Manufacturers told us that while January and February were dreadfully quiet, the past six weeks have reversed the trend. One major manufacturer told us they've seen more orders since the beginning of March than they've seen since the market went south in late summer 2008.

It will be another few weeks before hard numbers on the E&S market for the first quarter, in the forms of the MAFSI Business Barometer and public E&S company numbers, become available. In the meantime, we'll take any good news.


Section sponsored by Henny Penny

Macro Indicators Looking Up, But Plenty Of Worry Remains
The more than 50 leading economic forecasting groups polled each month by Blue Chip Economic Indicators held their consensus forecast for real growth of U.S. gross domestic product at 3.1% in 2010. In the latest survey, fielded in early April, they also raised their GDP forecast for '11 a tenth-point to 3.1%. But this doesn't mean everyone thinks the worst is behind.

There is good news in the macroeconomic indicators. Consumer spending is picking up, including for foodservice, even while disposable personal-income growth remains stuck at a forecast 1.5% for this year. Consumers are saving a little less. Jobs growth was better in March than even the optimists had hoped. Non-farm payroll jobs rose 192,000 and the Bureau of Labor Statistics raised the numbers for both January and February. And consumer confidence improved in March, at least as tracked by The Conference Board. The Thomson Reuters/University of Michigan Sentiment Index held steady. Asked whether we've seen the cyclical peak of the U.S. unemployment rate, 84% of the Blue Chip economists answered yes.

But while hopeful, many economists are not complacent. The forecast is for very slow jobs and income growth during the next two years. Asked to define the biggest risks to the U.S. economy over the next year, the Blue Chip economists mentioned insufficient job and wage growth as the federal stimulus wanes, and renewed problems in the residential and commercial real-estate market. They also worry about tighter fiscal policy at all levels of government, a jump in long-term interest rates, and rising taxes. Still others worry that increased demand for energy, particularly in Asia, will drive up prices here, undercutting the recovery. As usual, we'll just have to wait and see.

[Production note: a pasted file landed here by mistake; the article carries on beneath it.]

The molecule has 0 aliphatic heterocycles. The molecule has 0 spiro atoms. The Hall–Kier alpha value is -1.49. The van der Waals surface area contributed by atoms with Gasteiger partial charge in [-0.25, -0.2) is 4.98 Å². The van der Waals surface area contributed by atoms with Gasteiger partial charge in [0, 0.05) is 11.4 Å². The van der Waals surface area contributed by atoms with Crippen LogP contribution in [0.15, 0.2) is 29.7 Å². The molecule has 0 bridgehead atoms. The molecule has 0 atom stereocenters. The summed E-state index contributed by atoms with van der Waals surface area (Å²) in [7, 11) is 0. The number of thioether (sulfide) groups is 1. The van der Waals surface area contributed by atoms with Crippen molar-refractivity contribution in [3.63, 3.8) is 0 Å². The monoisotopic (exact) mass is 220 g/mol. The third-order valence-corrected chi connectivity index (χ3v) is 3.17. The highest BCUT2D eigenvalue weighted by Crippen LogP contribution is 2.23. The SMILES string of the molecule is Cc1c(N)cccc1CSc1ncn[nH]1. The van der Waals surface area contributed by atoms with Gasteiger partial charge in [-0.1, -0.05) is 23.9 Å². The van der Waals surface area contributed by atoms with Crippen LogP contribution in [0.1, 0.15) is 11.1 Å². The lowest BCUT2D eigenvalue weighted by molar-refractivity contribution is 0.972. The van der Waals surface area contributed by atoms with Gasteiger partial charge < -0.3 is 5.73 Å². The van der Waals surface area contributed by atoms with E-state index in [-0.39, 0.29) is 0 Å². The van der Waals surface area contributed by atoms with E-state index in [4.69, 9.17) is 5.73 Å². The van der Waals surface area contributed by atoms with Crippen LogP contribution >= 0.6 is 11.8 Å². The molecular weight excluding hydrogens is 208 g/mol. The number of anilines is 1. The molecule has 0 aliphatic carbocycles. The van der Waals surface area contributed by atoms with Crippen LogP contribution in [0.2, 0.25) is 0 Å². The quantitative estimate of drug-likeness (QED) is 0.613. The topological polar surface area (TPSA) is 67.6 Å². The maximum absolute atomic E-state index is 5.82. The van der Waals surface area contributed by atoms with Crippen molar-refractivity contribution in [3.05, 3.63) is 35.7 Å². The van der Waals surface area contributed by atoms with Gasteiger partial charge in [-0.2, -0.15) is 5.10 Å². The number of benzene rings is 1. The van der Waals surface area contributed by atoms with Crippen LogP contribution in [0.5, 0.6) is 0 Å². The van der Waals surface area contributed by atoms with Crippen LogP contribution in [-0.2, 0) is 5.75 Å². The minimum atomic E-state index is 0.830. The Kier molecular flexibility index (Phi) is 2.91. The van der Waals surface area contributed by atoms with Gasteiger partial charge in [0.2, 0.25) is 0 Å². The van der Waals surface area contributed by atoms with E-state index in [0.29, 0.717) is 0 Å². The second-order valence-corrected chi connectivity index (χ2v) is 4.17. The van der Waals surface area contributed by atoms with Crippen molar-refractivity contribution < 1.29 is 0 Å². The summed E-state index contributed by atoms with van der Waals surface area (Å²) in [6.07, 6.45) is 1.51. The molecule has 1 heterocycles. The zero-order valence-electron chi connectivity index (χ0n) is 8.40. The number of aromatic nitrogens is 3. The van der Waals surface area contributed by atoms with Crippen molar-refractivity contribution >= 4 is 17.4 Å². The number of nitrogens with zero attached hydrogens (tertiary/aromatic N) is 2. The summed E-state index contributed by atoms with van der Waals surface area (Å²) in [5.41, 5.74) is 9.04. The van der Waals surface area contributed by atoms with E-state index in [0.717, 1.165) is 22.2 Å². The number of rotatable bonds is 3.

Section sponsored by Henny Penny

Forecasts For Asian Economies Improve, Those For Europe Slip
The latest forecasts for economic growth outside the U.S. followed a familiar pattern in April: Growth in most Asian economies is accelerating, while that in many European economies is slowing.

The latest consensus forecasts from Blue Chip Economic Indicators have real growth of gross domestic product in China, Japan, Hong Kong and South Korea a tenth-point higher than last month. Taiwan's GDP growth is now two-tenths higher. China, as typical, leads the parade with GDP growth now forecast at 9.8% this year. That's up from 8.7% in 2009 and 9% in '08.

But the pattern is reversed in much of Europe. GDP real growth in the Eurozone economies is now forecast at only 1.2% this year, down a tenth-point from last month's forecast. Germany and the Netherlands are both forecast down a tenth-point, while the forecasts for the U.K. and France held steady at 1.2% and 1.7% respectively.

GDP forecasts for Canada and Mexico rose to 2.9% and 4.1% respectively.